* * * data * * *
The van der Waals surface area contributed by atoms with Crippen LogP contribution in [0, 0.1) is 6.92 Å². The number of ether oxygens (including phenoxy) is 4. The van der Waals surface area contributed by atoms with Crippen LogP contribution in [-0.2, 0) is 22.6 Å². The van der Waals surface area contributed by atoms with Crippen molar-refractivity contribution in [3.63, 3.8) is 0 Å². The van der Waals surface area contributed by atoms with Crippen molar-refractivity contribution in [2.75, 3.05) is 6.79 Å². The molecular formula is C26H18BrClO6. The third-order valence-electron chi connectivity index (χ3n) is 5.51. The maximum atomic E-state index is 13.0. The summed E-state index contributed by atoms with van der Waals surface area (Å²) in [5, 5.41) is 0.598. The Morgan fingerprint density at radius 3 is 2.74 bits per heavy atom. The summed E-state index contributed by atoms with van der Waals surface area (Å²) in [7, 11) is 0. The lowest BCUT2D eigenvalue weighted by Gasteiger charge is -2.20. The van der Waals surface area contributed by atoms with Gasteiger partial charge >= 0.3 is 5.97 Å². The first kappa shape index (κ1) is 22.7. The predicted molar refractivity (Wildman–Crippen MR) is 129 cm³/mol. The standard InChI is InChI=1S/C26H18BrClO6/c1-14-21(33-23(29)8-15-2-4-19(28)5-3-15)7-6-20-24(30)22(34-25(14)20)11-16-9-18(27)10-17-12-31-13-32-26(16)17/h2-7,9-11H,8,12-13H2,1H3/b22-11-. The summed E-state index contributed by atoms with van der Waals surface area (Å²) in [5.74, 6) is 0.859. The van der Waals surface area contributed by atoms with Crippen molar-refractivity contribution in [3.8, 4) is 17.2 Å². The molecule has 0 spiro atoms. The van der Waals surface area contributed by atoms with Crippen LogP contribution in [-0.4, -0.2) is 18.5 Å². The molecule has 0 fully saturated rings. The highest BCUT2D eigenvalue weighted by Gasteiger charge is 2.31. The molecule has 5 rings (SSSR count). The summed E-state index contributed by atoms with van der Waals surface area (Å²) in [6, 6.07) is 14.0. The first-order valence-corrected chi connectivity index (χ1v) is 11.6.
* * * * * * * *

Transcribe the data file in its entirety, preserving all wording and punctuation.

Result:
The van der Waals surface area contributed by atoms with Crippen LogP contribution in [0, 0.1) is 6.92 Å². The number of ether oxygens (including phenoxy) is 4. The van der Waals surface area contributed by atoms with Crippen LogP contribution in [-0.2, 0) is 22.6 Å². The van der Waals surface area contributed by atoms with Crippen molar-refractivity contribution in [3.63, 3.8) is 0 Å². The van der Waals surface area contributed by atoms with Crippen molar-refractivity contribution in [2.75, 3.05) is 6.79 Å². The molecular formula is C26H18BrClO6. The third-order valence-electron chi connectivity index (χ3n) is 5.51. The maximum atomic E-state index is 13.0. The summed E-state index contributed by atoms with van der Waals surface area (Å²) in [5, 5.41) is 0.598. The Morgan fingerprint density at radius 3 is 2.74 bits per heavy atom. The summed E-state index contributed by atoms with van der Waals surface area (Å²) in [7, 11) is 0. The lowest BCUT2D eigenvalue weighted by Gasteiger charge is -2.20. The van der Waals surface area contributed by atoms with Gasteiger partial charge >= 0.3 is 5.97 Å². The first kappa shape index (κ1) is 22.7. The predicted molar refractivity (Wildman–Crippen MR) is 129 cm³/mol. The standard InChI is InChI=1S/C26H18BrClO6/c1-14-21(33-23(29)8-15-2-4-19(28)5-3-15)7-6-20-24(30)22(34-25(14)20)11-16-9-18(27)10-17-12-31-13-32-26(16)17/h2-7,9-11H,8,12-13H2,1H3/b22-11-. The summed E-state index contributed by atoms with van der Waals surface area (Å²) in [5.74, 6) is 0.859. The van der Waals surface area contributed by atoms with Crippen molar-refractivity contribution in [3.8, 4) is 17.2 Å². The molecule has 0 spiro atoms. The van der Waals surface area contributed by atoms with Crippen LogP contribution in [-0.4, -0.2) is 18.5 Å². The molecule has 0 fully saturated rings. The highest BCUT2D eigenvalue weighted by Gasteiger charge is 2.31. The molecule has 5 rings (SSSR count). The summed E-state index contributed by atoms with van der Waals surface area (Å²) in [6, 6.07) is 14.0. The first-order valence-corrected chi connectivity index (χ1v) is 11.6.